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September 10, 2021

Harvard President Issues Progress Report on Net-Zero Commitments, No Divestment Announcement

Yesterday’s announcement from President Bacow provides little new information that wasn’t already disclosed by Harvard’s administration and investment portfolio managers. Harvard announced its net-zero strategy last year, indicating that its investment portfolio would be drastically changing in the near future.

Nonetheless, President Bacow’s letter is by no means a divestment commitment. In fact, President Bacow notes that Harvard will continue to participate in legacy limited partnerships which have indirect assets in the fossil fuel industry:

“HMC has legacy investments as a limited partner in a number of private equity funds with holdings in the fossil fuel industry. These indirect investments constitute less than two percent of the endowment, a number that continues to decline.”

If we are going to read between the lines, this simply means that Harvard is going to wait until these partnerships expire—they are not severing any ties or removing fossil assets from their current investment portfolio.

Moreover, this letter is merely an update to the status of Harvard’s investment transition which Harvard announced earlier this year. The energy industry remains committed to investing in research and development of technologies like carbon capture, utilization, and storage, which will help us achieve lower carbon emissions—there is no doubt about that. President Bacow’s letter does not state the university is severing its financial and institutional stakes with industry partners. This small caveat is important to note, and this letter is certainly by no means a divestment announcement.

Harvard had already reported its fossil fuel assets were less than 2 percent

Back in February 2021, the group tasked with overseeing Harvard’s endowment and financial assets otherwise known as the Harvard Management Company (HMC) presented its first Climate Report. The report came after consistent pressure by the university community to respond to its calls for divestment. Nonetheless, the university decided to disclose how much of its investment portfolio consisted of fossil energy:

“[HMC] reduced its overall exposure to fossil fuels—including both direct commodity investments as well as indirect investments in companies that explore for or develop further reserves of fossil fuels held through dedicated externally managed funds—from approximately 11 percent of the portfolio at the end of fiscal year 2008 to less than 2 percent at the end of fiscal year 2020.”

President Bacow himself acknowledges this in the letter:

“As we reported last June, HMC has no direct investments in companies that explore for or develop further reserves of fossil fuels.”

Ivy League faculty continue to oppose divestment

Even at one of the most prominent progressive bubbles in higher education, some faculty remain opposed to the effectiveness of divestment and actual impact on the climate. Last week a veteran ESG professor Cary Kroninsky, who teaches sustainable finance at Yale and Brown, spoke with media last week on how fund managers should focus on investing in projects that solve for climate change and reducing carbon emissions as opposed to divestment:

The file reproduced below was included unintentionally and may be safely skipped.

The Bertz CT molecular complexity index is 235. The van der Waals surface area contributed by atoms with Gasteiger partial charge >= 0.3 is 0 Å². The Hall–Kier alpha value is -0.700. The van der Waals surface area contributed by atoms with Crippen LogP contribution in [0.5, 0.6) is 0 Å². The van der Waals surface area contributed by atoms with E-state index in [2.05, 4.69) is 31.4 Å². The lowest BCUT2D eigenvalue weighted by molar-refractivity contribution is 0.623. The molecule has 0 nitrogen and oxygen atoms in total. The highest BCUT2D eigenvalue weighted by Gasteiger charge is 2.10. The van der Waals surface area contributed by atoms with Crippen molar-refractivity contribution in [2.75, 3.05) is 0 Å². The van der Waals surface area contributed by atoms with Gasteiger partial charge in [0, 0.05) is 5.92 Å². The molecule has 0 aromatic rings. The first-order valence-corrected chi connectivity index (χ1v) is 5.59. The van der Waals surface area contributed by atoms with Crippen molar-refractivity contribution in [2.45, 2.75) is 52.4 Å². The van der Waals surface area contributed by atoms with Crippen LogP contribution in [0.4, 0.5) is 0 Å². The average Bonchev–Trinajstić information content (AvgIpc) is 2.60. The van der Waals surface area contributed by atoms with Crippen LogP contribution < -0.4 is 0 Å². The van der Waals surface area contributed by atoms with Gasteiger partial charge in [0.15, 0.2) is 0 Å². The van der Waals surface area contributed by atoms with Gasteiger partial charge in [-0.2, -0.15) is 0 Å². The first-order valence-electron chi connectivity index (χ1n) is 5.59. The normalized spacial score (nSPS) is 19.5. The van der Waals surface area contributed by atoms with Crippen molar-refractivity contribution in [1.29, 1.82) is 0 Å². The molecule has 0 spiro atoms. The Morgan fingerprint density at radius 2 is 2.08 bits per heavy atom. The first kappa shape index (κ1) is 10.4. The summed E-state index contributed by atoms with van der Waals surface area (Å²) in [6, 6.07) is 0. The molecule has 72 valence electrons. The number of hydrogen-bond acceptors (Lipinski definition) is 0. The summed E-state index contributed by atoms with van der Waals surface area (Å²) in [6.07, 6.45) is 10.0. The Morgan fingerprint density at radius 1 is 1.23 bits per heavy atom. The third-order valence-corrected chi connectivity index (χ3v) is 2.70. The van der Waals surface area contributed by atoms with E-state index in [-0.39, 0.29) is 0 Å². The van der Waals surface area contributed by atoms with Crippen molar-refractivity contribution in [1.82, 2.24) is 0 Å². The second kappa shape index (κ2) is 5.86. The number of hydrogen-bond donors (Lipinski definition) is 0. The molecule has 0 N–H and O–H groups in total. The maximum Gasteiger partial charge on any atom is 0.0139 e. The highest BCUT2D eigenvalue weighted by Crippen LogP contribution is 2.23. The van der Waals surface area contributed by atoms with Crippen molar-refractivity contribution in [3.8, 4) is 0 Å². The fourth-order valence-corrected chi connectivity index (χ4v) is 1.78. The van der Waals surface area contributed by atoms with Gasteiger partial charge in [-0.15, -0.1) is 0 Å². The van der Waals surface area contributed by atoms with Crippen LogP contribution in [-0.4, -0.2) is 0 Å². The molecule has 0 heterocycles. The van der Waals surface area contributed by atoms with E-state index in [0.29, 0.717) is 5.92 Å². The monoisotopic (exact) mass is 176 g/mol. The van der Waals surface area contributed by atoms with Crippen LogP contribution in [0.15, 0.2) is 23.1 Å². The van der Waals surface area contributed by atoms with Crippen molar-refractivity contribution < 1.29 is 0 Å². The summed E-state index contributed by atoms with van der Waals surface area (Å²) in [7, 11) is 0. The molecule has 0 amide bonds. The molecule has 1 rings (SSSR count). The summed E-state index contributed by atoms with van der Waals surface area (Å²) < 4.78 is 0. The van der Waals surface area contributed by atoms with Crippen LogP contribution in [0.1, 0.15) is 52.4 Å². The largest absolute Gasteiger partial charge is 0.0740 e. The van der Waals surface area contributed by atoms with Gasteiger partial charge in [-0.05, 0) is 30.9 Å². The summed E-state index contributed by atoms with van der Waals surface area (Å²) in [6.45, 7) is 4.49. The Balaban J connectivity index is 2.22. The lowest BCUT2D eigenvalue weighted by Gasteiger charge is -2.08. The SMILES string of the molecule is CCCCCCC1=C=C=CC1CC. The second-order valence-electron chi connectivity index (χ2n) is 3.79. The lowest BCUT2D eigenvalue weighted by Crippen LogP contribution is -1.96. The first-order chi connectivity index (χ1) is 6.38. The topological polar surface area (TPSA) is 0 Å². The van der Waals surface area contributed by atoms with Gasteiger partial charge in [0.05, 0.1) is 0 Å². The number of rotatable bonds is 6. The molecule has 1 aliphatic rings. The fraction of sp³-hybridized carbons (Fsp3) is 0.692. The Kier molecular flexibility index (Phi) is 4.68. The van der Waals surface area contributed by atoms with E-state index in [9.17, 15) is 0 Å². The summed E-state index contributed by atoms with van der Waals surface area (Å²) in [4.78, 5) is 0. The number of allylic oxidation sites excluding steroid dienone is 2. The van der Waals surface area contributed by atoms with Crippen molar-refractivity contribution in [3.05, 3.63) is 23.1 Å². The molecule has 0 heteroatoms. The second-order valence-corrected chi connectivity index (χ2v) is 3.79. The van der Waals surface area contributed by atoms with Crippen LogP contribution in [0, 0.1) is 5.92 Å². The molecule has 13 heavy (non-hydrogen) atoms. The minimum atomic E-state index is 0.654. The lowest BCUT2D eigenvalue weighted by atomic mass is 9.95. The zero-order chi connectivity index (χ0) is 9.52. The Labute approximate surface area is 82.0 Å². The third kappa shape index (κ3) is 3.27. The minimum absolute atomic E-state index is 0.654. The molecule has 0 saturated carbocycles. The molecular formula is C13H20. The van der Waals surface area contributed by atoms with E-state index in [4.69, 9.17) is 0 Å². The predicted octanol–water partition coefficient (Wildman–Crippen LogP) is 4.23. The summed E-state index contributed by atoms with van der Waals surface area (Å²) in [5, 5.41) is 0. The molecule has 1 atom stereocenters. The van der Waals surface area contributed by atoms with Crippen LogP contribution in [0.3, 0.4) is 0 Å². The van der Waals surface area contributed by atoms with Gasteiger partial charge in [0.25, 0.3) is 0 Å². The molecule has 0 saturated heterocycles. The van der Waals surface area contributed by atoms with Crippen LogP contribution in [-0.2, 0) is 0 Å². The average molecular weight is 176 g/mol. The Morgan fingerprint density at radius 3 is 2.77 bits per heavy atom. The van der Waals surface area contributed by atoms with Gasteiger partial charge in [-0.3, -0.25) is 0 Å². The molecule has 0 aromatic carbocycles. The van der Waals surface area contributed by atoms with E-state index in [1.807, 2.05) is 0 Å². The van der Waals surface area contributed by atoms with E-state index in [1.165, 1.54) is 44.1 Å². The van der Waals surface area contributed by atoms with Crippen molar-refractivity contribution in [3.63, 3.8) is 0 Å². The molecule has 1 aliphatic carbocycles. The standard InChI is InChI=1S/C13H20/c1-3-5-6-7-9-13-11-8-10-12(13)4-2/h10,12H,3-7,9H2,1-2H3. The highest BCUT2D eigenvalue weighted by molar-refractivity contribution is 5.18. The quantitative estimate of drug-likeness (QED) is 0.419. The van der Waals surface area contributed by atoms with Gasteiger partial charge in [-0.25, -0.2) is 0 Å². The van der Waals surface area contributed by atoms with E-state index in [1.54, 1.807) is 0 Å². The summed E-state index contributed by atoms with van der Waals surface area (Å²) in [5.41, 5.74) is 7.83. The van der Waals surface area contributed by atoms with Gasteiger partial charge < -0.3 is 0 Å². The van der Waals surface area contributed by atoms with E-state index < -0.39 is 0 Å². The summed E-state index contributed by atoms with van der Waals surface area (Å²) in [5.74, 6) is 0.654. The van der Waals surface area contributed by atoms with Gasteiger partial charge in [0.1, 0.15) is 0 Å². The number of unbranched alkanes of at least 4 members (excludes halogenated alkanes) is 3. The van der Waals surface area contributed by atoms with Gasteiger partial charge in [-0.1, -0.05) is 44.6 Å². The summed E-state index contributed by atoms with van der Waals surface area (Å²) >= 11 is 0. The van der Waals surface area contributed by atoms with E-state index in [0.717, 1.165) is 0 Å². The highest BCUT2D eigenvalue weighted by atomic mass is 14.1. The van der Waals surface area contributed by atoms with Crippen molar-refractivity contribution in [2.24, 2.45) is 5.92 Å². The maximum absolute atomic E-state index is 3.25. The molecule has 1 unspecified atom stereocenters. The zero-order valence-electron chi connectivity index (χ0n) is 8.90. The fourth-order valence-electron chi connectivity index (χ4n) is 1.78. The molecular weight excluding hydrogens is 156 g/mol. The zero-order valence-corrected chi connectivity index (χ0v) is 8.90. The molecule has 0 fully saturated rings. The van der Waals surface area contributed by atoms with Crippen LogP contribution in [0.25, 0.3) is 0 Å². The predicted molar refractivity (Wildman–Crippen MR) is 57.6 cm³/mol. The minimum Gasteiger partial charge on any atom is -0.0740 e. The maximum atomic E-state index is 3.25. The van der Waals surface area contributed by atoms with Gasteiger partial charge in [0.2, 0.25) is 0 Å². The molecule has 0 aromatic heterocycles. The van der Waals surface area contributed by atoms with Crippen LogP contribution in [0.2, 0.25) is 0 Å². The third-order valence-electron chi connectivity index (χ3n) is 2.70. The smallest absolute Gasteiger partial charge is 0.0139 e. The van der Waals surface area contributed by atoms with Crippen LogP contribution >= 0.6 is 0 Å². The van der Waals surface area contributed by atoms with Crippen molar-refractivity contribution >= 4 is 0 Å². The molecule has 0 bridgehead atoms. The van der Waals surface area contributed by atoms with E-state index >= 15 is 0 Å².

“I get very upset about the divestment movement because it doesn’t solve the climate problem. These companies don’t disappear because a handful of people decide not to own [them],’ he said. ‘It has been a waste of time, energy and resources. Nothing has actually changed Exxon Mobil or BP; these companies really haven’t changed for all the arm waving about climate change that fund managers do.”

President Bacow’s letter addresses recent climate-related natural disasters, not a specific investment decision

More or less, President Bacow’s letter to the Harvard community is a broad statement regarding recent natural disasters and a referendum of the University’s commitment to find climate solutions:

“The last several months have laid at our feet undeniable evidence of the world to come—massive fires that consume entire towns, unprecedented flooding that inundates major urban areas, record heat waves and drought that devastate food supplies and increase water scarcity.”

If anything, Bacow’s letter is a general update on everything climate related, following the University’s Net Zero pledge back in 2020. It does not provide any new details of a shift in the school’s investment strategy.

Harvard continues to reject divestment

Out of all the Ivy League institutions, Harvard has a track record of being the most outspoken against divestment and being affiliated with, or participating in the politically driven movement. We’ve written extensively about Harvard’s position on the matter in the past. But this time we want to point out a statement directly from Harvard Management Company (HMC) which argued that the University’s decision was certainly not divestment:

“Harvard’s commitment to transition its endowment to net-zero GHG emissions by 2050 transcends the binary divestment debate by focusing on portfolio management—on both the supply and demand side of a fossil fuel-reliant economy—with a clear, intentional effect.”


President Bacow’s letter to the Harvard community was far from any commitment to divestment the university’s investments from the fossil energy industry. For years Harvard has stood firm in its position on divestment and continues to dissociate itself with the politically driven social movement for the sake of the university’s global reputation as a leader of secondary education. Harvard continues to deliver on its net-zero commitments announced previously. We’re going to keep calling it like we see it—and this is by no means a divestment announcement.


For media inquiries, please contact Matt Dempsey at [email protected]